TABLE 3______________________________________With pH Control175 F., pH 9.6       190 F., pH 9.6                     190 F., pH 10.5  Mo in             Mo in          Mo inU in   Dried    U in     Dried  U in    DriedSolution  Cake     Solution Cake   Solution                                   Cakewt. %  wt. %    wt. %    wt. %  wt. %   wt. %______________________________________0.53   --       0.47     --     0.45    --0.41   0.410.31   0.35     0.33     0.36   0.32    0.190.18   0.30     0.18     0.29   0.20    0.160.08   0.28     0.10     0.29   0.05    0.150.04   0.28     0.03     0.29   0.02    0.160.01   0.30     0.01     0.30                           <0.001  0.16______________________________________

The data indicate that yellowcake can be precipitated even at pH 10.5, and a considerable reduction of Mo content can be achieved in this way. Further analysis of experimental data indicates that a careful control of pH of the eluate by adding ammonia to keep it above at least 9.3 at all times will yield a considerably improved yellowcake product.

Even with pH control during the precipitation step, some molybdenum values, e.g., molybdic acid, may coprecipitate with the yellowcake. This molybdenum precipitate consists of white needles believed to be β--MoO3.H2 O, i.e., a particular crystal structure of MoO3.H2 O. If it is precipitated in the presence of yellowcake, it forms a physical mixture with the uranium oxide. It is readily soluble in ammonia solution whereas uranium trioxide forms insoluble ammonium polyuranates:

MoO3 +2 NH4 OH=(NH4)2 MoO4 +H2 O (1)

2 UO3 +2 NH4 OH=(NH4)2 U2 O7 +H2 O (2)

Part of the molybdenum may precipitate simultaneously with uranium trioxide and may form UO2 MoO4, uranyl molybdate. Molybdenum precipitated in this form probably requires recrystallization in the presence of ammonia to be removed from the yellowcake. To do this, the precipitated yellowcake is treated by adding ammonium hydroxide which results in:

2 UO2 MoO4 +6NH4 OH=(NH4)2 U2 O7 +2(NH4)2 MoO4 +3H2 O                  (3)

The following experiments were conducted which illustrate the effectiveness of the treatment of yellowcake with ammonium hydroxide.

EXAMPLE 1

Five grams of yellowcake, dried at ambient temperature, were heated with 50 ml of concentrated NH4 OH (29.5% NH3) to 100 C. in an autoclave for 16 hours. The solid was filtered, washed and dried at ambient temperature. The results show that 80% of the MoO3 and CO3 -- were removed by this procedure.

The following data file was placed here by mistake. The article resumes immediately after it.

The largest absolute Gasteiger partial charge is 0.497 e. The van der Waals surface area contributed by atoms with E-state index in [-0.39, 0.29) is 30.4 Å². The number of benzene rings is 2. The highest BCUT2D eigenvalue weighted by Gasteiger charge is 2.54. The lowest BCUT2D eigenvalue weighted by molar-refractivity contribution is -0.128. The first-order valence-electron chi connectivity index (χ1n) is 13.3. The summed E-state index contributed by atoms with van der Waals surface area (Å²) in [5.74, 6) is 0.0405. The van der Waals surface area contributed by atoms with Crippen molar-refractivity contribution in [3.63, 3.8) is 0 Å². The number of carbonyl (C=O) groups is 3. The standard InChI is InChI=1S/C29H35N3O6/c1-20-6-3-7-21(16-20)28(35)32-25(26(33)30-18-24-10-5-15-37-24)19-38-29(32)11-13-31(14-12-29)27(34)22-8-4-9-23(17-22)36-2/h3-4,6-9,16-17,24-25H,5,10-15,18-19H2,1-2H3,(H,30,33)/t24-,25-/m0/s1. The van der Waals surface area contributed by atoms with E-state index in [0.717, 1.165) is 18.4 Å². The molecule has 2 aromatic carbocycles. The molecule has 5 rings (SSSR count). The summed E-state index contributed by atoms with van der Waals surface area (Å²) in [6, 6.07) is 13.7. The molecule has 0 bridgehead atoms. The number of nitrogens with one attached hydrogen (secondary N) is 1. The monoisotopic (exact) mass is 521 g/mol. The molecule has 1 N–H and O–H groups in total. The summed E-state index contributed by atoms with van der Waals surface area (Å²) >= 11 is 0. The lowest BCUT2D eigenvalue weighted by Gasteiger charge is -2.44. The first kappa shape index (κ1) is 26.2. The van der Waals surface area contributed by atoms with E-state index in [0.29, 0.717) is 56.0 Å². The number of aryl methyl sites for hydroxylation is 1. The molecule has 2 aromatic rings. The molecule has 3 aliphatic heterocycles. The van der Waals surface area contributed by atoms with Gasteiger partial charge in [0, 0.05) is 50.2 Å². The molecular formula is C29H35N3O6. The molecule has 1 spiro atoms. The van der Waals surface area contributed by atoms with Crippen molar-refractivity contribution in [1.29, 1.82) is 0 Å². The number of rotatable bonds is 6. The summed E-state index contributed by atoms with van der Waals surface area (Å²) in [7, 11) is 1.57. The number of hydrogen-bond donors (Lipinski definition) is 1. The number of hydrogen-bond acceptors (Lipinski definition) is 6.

______________________________________            MoO3                     CO3 ═______________________________________Before treatment, wt. %              1.02       5.00After treatment, wt. %              0.22       1.08______________________________________
EXAMPLE 2

Ten grams of filter cake (about 50%-60% solids) were slurried with 150 g. of water and the pH adjusted to 11 with ammonium hydroxide. The mixture was heated to 140 F. for 16 hours. The solid was filtered, washed and dried at ambient temperature. The result shows again reduction of both MoO3 and CO3 -- contents:

______________________________________            MoO3                     CO3 ═______________________________________Before treatment, wt. %              0.23       6.4After treatment, wt. %              0.13       3.76______________________________________

In both the pH control of the precipitation step and the treatment of the yellowcake, the carbonate content of the final product is reduced. Since the carbonate content is also considered as an undesirable contaminant of yellowcake, both steps produce a further benefit in the processing of the yellowcake.

Patent Citations
Cited PatentFiling datePublication dateApplicantTitle
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Non-Patent Citations
Reference
1 *Merritt, R. C., Extractive Metallurgy of Uranium, US-AEC, pp. 231-235, 1971.
Referenced by
Citing PatentFiling datePublication dateApplicantTitle
US4407781 *Mar 5, 1981Oct 4, 1983Westinghouse Electric Corp.Method of separating molybdenum from uranium
US4464345 *Dec 22, 1982Aug 7, 1984Mobil Oil CorporationMethod of precipitating contaminants in a uranium leachate using ferri ions, complexing agent, and pH control
US4584184 *May 21, 1984Apr 22, 1986Allied CorporationSeparation and recovery of molybdenum values from uranium process waste
US4675166 *Oct 15, 1984Jun 23, 1987Uranium PechineyProcess for the selective separation of uranium, zirconium and/or hafnium and/or molybdenum from a carbonated aqueous solution containing same
US5229086 *Mar 20, 1991Jul 20, 1993CamecoSolvent extraction
US8506911 *Jul 29, 2009Aug 13, 2013Battelle Memorial InstituteCompositions and methods for treating nuclear fuel
US8636966 *Aug 12, 2013Jan 28, 2014Battelle Memorial InstituteCompositions and methods for treating nuclear fuel
US20110024704 *Jul 29, 2009Feb 3, 2011Soderquist Chuck ZCompositions and Methods for Treating Nuclear Fuel
Classifications
U.S. Classification423/15, 423/17, 423/19
International ClassificationC01G39/00, C22B60/02, C01G43/00
Cooperative ClassificationC01G39/00, C22B60/0278, C22B60/0252, C01G43/00
European ClassificationC22B60/02A6B, C22B60/02A6B6, C01G43/00, C01G39/00